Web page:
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People in Planes - Water Rats, London, 5/2/2009

  by Anthony Dhanendran

published: 19 / 2 / 2009

People in Planes - Water Rats, London, 5/2/2009


Despite being placed fourth on a bill and having recently lost their EMI deal , Anthony Dhanendran finds that Welsh electro rockers People in Planes still have much to shout about in a set at the Water Rat's in London

Fourth on the bill – and a 7pm start to your set – at London’s small Water Rats venue is not usually considered an auspicious setting for a gig. Certainly not enough to warrant the number of people who’ve come here tonight to see Cardiff’s People in Planes. But then People in Planes are no ordinary Welsh band. Eight years and three albums in they have already been through the EMI grinder and come out relatively unscathed, and are now in the strange position (just ask Gavin Rossdale) of being better known in the USA than over here. Their music has been used on several American television shows and on advertisements, and both of their recent albums have made the Billboard new artists’ chart. That would explain why there’s a smattering of record label and music press types at the Water Rats for what would otherwise be a low-key gig. 'Beyond the Horizon', the band’s most recent album, was released in September on the American metal-light label Wind Up. Tonight they compile a short set that begins with a couple of tracks from the recent record. The sound of People in Planes is, at first listen, something of an anachronism, distilling bits of Muse and early Soulwax along with labelmates Evanescence. They lack the breathy power of Muse leader Matt Bellamy’s voice, but then they also lack the whine of Evanescence, which makes up for it. The sound seems to belong to the late 1990s or the early part of this decade, but the band are tight and taut, the sound loud and powerful. They’re tuneful, too, and their synthesiser-heavy backbeats lead to something that’s perhaps not quite danceable, but it’s close. Guitarist Pete Roberts’s silver-plated Gibson Flying V guitar, an ‘axe’ much beloved of 1980s hair-metallers, gives an indication of where he’s coming from, though. 'Last Man Standing' and 'M’aidez', both also from the new album, continue things in the same vein. 'Pretty Buildings', again off 'Beyond the Horizon', is a much lighter song, with all the emphasis on the vocals, wispy keyboards and gentle, brushed drums, at least until the rest of the band kick in about half-way through. After this a roadie (also not something you’d expect from a fourth-on-the-bill band) appears from stage left to change singer Gareth Jones’s guitar. 'That’s Barracuda', which Jones introduces as “kind of an old song” is the only song they play tonight not from the new album, and it’s a little more indie and less rock than the others, the vocals almost recalling Britpop no-hopers Ocean Colour Scene at times. They return to the present for closer 'Vampire', which is grungy and has a 1980s-alternative feel to it. People in Planes, on this showing, have the potential to make an impact in their home country – their record company certainly thinks so. Their music may not be anything groundbreaking but it’s catchy and tuneful. Expect to see much more of these guys.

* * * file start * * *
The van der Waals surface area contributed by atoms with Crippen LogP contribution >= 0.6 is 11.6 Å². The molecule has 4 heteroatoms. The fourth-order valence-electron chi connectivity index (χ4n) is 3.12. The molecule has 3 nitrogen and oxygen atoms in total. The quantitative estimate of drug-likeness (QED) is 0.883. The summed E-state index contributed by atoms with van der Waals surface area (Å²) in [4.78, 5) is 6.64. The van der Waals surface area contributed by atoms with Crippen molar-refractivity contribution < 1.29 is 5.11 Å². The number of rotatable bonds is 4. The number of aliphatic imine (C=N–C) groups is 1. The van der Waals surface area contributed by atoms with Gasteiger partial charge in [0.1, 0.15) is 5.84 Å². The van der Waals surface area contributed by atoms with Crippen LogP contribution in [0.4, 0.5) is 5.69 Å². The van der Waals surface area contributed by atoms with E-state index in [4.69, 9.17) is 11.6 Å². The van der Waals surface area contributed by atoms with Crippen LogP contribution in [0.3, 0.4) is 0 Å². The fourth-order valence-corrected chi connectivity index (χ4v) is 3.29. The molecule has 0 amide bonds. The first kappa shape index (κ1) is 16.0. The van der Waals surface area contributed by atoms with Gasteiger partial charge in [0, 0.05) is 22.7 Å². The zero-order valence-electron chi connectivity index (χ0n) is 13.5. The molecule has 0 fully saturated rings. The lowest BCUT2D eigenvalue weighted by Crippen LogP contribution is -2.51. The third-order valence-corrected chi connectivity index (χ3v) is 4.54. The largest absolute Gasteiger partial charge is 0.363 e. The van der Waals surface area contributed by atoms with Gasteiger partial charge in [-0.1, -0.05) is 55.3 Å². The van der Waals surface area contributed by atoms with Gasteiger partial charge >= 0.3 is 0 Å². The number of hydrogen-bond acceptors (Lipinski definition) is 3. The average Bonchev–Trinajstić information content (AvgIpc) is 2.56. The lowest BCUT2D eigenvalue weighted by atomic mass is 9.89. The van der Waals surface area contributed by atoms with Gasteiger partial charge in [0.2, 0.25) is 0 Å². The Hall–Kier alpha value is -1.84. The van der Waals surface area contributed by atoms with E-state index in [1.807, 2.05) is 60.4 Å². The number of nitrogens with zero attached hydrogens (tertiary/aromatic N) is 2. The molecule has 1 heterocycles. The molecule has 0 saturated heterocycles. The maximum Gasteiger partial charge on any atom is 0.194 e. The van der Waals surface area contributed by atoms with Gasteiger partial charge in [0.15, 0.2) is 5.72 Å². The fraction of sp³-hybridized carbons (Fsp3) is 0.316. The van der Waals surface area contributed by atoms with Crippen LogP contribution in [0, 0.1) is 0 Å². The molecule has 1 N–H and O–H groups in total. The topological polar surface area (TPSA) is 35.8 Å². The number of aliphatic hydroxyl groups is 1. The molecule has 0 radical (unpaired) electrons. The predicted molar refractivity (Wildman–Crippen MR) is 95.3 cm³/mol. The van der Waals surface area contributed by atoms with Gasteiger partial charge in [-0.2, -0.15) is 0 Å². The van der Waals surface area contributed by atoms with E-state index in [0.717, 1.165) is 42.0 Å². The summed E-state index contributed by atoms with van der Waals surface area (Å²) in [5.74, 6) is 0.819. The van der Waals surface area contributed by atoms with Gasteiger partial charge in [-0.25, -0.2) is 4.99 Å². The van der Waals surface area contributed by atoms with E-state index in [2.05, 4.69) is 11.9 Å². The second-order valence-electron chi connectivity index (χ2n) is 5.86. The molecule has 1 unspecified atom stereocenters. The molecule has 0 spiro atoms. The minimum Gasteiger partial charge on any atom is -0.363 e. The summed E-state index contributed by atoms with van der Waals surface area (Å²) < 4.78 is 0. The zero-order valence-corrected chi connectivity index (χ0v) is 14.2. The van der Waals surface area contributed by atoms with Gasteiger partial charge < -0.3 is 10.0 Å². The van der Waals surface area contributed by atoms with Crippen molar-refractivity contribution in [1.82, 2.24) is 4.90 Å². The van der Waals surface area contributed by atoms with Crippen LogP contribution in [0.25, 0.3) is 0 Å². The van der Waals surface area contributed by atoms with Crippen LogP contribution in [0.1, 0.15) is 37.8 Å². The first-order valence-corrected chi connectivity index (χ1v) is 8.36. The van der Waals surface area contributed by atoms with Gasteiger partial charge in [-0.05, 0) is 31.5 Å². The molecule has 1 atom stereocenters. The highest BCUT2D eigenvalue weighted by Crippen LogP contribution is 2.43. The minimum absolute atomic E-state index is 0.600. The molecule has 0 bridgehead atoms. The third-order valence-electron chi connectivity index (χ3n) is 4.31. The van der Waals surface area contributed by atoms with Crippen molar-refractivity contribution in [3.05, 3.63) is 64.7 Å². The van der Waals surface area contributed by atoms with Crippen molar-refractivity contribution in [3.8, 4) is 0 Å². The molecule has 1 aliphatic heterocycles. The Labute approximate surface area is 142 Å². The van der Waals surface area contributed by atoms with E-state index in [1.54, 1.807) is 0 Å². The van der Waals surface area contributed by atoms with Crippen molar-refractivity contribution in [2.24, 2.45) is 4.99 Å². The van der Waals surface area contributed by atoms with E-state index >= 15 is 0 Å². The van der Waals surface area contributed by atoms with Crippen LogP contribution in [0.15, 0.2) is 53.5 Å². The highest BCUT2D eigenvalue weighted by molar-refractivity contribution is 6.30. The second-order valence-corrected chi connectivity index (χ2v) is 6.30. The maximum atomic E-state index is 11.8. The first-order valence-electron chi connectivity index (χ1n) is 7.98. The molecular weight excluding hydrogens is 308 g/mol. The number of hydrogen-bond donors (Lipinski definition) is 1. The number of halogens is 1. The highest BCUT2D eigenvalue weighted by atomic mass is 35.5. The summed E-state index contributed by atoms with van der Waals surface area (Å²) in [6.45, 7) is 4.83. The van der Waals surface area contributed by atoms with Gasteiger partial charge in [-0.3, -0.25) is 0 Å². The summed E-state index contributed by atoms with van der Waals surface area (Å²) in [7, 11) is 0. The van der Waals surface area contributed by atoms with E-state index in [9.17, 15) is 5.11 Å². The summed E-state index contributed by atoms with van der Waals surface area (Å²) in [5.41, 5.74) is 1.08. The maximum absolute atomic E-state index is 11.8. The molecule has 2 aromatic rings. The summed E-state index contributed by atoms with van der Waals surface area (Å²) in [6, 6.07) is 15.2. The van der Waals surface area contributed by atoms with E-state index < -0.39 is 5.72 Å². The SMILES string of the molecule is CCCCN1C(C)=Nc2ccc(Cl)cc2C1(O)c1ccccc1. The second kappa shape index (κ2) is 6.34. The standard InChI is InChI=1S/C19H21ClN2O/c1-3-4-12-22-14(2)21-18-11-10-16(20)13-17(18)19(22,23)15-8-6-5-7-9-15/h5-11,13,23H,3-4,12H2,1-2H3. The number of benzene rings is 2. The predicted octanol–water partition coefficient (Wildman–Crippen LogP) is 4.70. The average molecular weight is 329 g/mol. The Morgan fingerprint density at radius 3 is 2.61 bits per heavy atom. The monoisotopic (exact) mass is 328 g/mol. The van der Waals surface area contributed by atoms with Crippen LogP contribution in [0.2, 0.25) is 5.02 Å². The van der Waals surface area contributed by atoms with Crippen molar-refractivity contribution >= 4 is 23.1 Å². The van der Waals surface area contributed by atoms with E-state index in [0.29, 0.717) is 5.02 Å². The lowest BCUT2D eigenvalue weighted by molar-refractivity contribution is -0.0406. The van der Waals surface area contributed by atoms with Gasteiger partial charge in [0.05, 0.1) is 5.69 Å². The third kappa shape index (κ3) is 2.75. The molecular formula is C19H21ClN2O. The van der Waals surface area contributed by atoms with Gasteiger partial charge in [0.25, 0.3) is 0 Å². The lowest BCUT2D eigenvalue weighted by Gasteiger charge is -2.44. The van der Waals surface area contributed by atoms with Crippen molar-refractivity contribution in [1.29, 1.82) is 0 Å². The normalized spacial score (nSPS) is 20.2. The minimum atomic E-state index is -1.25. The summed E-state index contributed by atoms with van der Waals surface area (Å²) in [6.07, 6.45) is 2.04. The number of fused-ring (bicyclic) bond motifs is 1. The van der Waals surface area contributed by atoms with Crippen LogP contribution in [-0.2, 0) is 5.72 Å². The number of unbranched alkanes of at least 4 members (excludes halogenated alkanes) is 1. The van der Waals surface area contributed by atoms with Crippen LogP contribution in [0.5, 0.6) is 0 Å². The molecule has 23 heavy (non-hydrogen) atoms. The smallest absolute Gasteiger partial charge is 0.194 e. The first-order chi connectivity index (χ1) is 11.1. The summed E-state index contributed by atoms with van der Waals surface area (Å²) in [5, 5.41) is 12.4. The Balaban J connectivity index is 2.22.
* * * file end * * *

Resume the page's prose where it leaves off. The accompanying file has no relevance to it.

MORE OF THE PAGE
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People in Planes - Water Rats, London, 5/2/2009

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People in Planes (2009)
People in Planes - People in Planes
In his 'This Metal Sky' column, Jeff Thiessen finds Cardiff alt. rock band People in Planes' attempt to break into the mainstream with their recently reissued second album, 'Beyond the Hoizon', unsatisfying

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Last Man Standing (2009)
Excellent new single from Cardiff-based five-piece People in Planes, which combines its blues-rock sound with a more modern and commercial style

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